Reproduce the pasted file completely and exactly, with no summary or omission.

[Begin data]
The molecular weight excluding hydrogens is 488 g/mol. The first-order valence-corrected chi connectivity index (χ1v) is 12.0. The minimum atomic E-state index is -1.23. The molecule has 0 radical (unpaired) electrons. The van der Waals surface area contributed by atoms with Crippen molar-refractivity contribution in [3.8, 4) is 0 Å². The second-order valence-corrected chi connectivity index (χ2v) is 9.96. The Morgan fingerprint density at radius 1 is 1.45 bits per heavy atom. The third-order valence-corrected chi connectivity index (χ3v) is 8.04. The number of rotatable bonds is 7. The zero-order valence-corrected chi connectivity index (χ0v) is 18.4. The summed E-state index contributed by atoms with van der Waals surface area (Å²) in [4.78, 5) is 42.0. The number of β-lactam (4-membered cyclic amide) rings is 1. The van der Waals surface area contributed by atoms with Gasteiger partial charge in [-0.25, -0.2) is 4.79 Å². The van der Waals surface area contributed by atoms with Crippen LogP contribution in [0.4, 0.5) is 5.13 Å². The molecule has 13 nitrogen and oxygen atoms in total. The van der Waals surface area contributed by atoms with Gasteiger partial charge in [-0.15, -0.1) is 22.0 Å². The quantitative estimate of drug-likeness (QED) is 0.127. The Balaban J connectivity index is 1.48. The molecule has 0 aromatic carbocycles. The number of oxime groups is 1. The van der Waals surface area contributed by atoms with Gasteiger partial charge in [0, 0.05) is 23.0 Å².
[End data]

The molecular weight excluding hydrogens is 488 g/mol. The first-order valence-corrected chi connectivity index (χ1v) is 12.0. The minimum atomic E-state index is -1.23. The molecule has 0 radical (unpaired) electrons. The van der Waals surface area contributed by atoms with Crippen molar-refractivity contribution in [3.8, 4) is 0 Å². The second-order valence-corrected chi connectivity index (χ2v) is 9.96. The Morgan fingerprint density at radius 1 is 1.45 bits per heavy atom. The third-order valence-corrected chi connectivity index (χ3v) is 8.04. The number of rotatable bonds is 7. The zero-order valence-corrected chi connectivity index (χ0v) is 18.4. The summed E-state index contributed by atoms with van der Waals surface area (Å²) in [4.78, 5) is 42.0. The number of β-lactam (4-membered cyclic amide) rings is 1. The van der Waals surface area contributed by atoms with Gasteiger partial charge in [-0.25, -0.2) is 4.79 Å². The van der Waals surface area contributed by atoms with Crippen LogP contribution in [0.4, 0.5) is 5.13 Å². The molecule has 13 nitrogen and oxygen atoms in total. The van der Waals surface area contributed by atoms with Gasteiger partial charge in [-0.15, -0.1) is 22.0 Å². The quantitative estimate of drug-likeness (QED) is 0.127. The Balaban J connectivity index is 1.48. The molecule has 0 aromatic carbocycles. The number of oxime groups is 1. The van der Waals surface area contributed by atoms with Gasteiger partial charge in [0, 0.05) is 23.0 Å².